Yep. Just thought that as Acheick is a Christian she might appreciate it coming from a Christian website.


Thanks, M - you're so thoughtful! Actually, I read anything and everything. I would say I'm more "Christian oriented" rather than Christian as we understand it in today's society. I don't think I really fit in anywhere.
 
Acheick
 
Reply Sun 22 Oct, 2006 05:59 pm
Monger wrote:
Day wrote:
Monger wrote:
I've heard many people use the complexity of the universe as evidence that god existis. In reality, a universe without god is far simpler, as a sentient god adds whole new levels of complexity. Why do you suppose that a universe with a supreme creator who has the conscious intelligence, technical knowledge, mechanical ability, and inexplicable desire to create it is simpler than the same universe without such an infinitely more complicated being?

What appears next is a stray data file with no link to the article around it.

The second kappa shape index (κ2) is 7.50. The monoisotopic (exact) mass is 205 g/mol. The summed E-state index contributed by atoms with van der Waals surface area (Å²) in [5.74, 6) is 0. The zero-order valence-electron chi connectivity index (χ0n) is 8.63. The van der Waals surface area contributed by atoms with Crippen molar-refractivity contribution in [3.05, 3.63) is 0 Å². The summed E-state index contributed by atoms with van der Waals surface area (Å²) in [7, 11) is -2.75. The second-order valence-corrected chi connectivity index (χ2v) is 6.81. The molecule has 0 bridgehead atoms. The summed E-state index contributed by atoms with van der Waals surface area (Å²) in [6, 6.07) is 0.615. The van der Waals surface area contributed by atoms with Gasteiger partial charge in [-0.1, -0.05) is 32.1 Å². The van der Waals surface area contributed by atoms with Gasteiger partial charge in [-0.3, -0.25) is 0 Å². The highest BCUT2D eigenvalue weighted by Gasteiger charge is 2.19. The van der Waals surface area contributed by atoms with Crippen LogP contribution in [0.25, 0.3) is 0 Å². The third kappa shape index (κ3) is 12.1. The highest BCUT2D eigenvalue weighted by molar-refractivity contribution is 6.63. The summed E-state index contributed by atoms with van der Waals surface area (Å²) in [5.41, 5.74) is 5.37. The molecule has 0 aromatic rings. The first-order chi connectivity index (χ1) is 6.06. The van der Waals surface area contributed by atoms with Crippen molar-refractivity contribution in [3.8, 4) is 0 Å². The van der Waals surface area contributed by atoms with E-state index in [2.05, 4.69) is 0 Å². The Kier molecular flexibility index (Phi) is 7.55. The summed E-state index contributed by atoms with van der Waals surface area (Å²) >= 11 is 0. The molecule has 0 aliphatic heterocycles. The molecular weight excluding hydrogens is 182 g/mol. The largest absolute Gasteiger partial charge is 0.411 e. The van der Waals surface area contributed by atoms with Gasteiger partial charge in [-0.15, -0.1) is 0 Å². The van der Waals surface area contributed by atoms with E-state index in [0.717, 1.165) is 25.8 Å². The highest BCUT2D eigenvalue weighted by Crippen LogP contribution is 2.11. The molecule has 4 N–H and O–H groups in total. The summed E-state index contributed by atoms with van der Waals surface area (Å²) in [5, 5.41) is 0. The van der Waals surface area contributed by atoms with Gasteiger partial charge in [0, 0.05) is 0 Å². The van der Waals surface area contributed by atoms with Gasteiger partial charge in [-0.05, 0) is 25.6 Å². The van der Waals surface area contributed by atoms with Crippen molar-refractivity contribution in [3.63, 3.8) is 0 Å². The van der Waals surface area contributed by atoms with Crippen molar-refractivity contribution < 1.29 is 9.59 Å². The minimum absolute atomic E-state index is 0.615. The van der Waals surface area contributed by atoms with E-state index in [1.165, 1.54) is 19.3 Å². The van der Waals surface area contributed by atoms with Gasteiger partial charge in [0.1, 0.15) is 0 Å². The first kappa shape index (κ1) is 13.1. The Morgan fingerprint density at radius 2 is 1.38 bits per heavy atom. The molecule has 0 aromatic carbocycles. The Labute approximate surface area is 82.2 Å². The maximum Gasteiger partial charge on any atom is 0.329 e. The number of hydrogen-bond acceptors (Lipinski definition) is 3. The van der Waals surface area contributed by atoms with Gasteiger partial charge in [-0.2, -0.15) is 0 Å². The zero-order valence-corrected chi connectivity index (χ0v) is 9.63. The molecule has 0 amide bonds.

I'm not sure if I understand. Are you asking, Why would one suppose a universe created by a god were simpler than one that wasn't? Would you explain a bit more?

My point is that a god capable of creating the universe would be more complex than the universe itself. Or rather, the idea of god creating the universe solves fewer mysteries than it creates.


I always felt that if there was a creator, how could anyone really understand that creator until the day we are freed from our finite minds. So, actually, I agree that a god capable of creating the universe would definitely be more complex than the universe itself.